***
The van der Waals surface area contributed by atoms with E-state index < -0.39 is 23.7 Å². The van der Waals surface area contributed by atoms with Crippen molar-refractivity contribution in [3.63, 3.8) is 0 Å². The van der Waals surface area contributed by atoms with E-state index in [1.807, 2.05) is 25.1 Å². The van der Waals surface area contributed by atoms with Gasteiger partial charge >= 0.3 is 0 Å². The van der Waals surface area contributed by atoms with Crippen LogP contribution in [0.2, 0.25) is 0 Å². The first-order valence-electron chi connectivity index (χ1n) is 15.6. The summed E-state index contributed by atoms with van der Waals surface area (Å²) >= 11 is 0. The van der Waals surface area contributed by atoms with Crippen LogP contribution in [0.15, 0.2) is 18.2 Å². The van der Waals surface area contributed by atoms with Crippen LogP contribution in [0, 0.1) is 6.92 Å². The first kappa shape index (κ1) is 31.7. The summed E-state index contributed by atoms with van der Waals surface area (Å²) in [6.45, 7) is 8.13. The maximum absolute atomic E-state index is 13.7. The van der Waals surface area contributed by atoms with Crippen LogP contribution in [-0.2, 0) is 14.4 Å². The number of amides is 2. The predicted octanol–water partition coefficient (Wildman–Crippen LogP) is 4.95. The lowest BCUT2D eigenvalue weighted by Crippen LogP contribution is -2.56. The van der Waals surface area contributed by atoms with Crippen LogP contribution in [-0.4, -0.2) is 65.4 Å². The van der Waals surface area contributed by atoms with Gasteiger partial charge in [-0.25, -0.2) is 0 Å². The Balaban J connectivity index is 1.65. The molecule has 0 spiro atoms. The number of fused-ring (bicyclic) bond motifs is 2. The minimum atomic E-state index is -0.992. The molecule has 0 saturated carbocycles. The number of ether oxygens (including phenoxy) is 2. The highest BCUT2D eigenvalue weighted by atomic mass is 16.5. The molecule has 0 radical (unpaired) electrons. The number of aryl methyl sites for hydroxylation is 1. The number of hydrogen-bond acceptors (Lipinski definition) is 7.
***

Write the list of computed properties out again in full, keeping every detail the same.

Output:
The van der Waals surface area contributed by atoms with E-state index < -0.39 is 23.7 Å². The van der Waals surface area contributed by atoms with Crippen molar-refractivity contribution in [3.63, 3.8) is 0 Å². The van der Waals surface area contributed by atoms with E-state index in [1.807, 2.05) is 25.1 Å². The van der Waals surface area contributed by atoms with Gasteiger partial charge >= 0.3 is 0 Å². The van der Waals surface area contributed by atoms with Crippen LogP contribution in [0.2, 0.25) is 0 Å². The first-order valence-electron chi connectivity index (χ1n) is 15.6. The summed E-state index contributed by atoms with van der Waals surface area (Å²) >= 11 is 0. The van der Waals surface area contributed by atoms with Crippen LogP contribution in [0.15, 0.2) is 18.2 Å². The van der Waals surface area contributed by atoms with Crippen LogP contribution in [0, 0.1) is 6.92 Å². The first kappa shape index (κ1) is 31.7. The summed E-state index contributed by atoms with van der Waals surface area (Å²) in [6.45, 7) is 8.13. The maximum absolute atomic E-state index is 13.7. The van der Waals surface area contributed by atoms with Crippen LogP contribution in [-0.2, 0) is 14.4 Å². The number of amides is 2. The predicted octanol–water partition coefficient (Wildman–Crippen LogP) is 4.95. The lowest BCUT2D eigenvalue weighted by Crippen LogP contribution is -2.56. The van der Waals surface area contributed by atoms with Crippen LogP contribution in [-0.4, -0.2) is 65.4 Å². The van der Waals surface area contributed by atoms with Gasteiger partial charge in [-0.25, -0.2) is 0 Å². The Balaban J connectivity index is 1.65. The molecule has 0 spiro atoms. The number of fused-ring (bicyclic) bond motifs is 2. The minimum atomic E-state index is -0.992. The molecule has 0 saturated carbocycles. The number of ether oxygens (including phenoxy) is 2. The highest BCUT2D eigenvalue weighted by atomic mass is 16.5. The molecule has 0 radical (unpaired) electrons. The number of aryl methyl sites for hydroxylation is 1. The number of hydrogen-bond acceptors (Lipinski definition) is 7.